Environmental awareness directly corresponds to education and hence the earning capacity – that’s why richer, more influential individuals generally live and move in a better pollution-free environment. Therefore environmental degradation doesn’t concern them much, besides in an ideal-world scenario like “there should be more greenery and less pollution…” – at the same time their lifestyle might be putting a heavy load on environment elsewhere.
Those who’re less fortunate and are less environmentally aware due to lack of education have no option but to try and survive in more polluted surroundings. Though, these people too don’t care much about environment either – and contribute heavily to pollution – mostly because they don’t have the luxury to do things differently.
Poverty combined with attempts at mass development always puts a load on the environment. But instead of sharing the burden – in India, everybody chooses to look the other way – as if being in denial will make the problem disappear.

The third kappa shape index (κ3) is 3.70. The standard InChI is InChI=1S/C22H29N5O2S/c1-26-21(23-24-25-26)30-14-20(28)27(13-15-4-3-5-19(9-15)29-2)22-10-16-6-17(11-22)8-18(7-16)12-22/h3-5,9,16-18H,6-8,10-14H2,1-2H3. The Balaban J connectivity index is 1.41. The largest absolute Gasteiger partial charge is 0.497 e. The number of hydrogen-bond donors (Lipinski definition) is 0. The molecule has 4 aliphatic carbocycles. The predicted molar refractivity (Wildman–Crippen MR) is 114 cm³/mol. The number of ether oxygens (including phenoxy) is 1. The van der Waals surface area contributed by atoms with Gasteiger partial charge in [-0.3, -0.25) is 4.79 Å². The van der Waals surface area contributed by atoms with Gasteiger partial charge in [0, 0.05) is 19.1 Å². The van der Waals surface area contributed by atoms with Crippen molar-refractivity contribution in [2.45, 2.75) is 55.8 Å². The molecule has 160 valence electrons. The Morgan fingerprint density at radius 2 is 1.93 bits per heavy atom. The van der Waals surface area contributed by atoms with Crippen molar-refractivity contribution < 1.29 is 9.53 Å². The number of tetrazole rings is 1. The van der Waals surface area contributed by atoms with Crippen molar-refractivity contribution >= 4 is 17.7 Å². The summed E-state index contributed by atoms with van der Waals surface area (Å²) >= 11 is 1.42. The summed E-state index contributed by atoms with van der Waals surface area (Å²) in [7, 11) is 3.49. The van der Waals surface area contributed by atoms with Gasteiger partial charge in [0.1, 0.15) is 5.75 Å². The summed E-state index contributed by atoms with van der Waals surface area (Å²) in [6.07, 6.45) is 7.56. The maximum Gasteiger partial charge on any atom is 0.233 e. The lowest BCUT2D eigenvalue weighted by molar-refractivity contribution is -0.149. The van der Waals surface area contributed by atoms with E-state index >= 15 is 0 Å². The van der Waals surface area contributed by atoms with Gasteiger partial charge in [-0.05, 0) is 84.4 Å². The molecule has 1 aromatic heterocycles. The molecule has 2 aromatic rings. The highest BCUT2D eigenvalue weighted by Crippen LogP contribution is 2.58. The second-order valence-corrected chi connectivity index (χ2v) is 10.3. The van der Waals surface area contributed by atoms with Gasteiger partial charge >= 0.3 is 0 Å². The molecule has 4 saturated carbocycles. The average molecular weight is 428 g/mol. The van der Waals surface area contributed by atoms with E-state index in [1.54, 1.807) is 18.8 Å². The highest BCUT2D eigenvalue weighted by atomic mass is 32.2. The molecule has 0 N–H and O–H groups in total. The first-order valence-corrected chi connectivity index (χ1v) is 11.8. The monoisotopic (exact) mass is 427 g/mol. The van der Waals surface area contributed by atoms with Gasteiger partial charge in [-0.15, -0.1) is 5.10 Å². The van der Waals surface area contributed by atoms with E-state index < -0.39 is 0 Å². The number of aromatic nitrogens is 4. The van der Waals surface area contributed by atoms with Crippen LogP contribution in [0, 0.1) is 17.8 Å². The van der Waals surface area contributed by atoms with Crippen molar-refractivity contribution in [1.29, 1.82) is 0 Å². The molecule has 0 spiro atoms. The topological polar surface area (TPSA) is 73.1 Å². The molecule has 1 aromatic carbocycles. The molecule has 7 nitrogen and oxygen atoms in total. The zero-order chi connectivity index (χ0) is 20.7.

4. Like in most capitalist economies – governments in India are owned by the corporates. Most policy decisions are taken through lobbying to advance financial gains, a lot of times at the cost of environment. Activism against corruption is already in motion, yet environmental activism hasn’t quite taken off. Reason for that is that people still don’t see environmental degradation as an emergency. Those who’ve the means to contribute to this cause are happily cocooned in their air-conditioned rooms, occasionally step out in the evening to water their terrace gardens.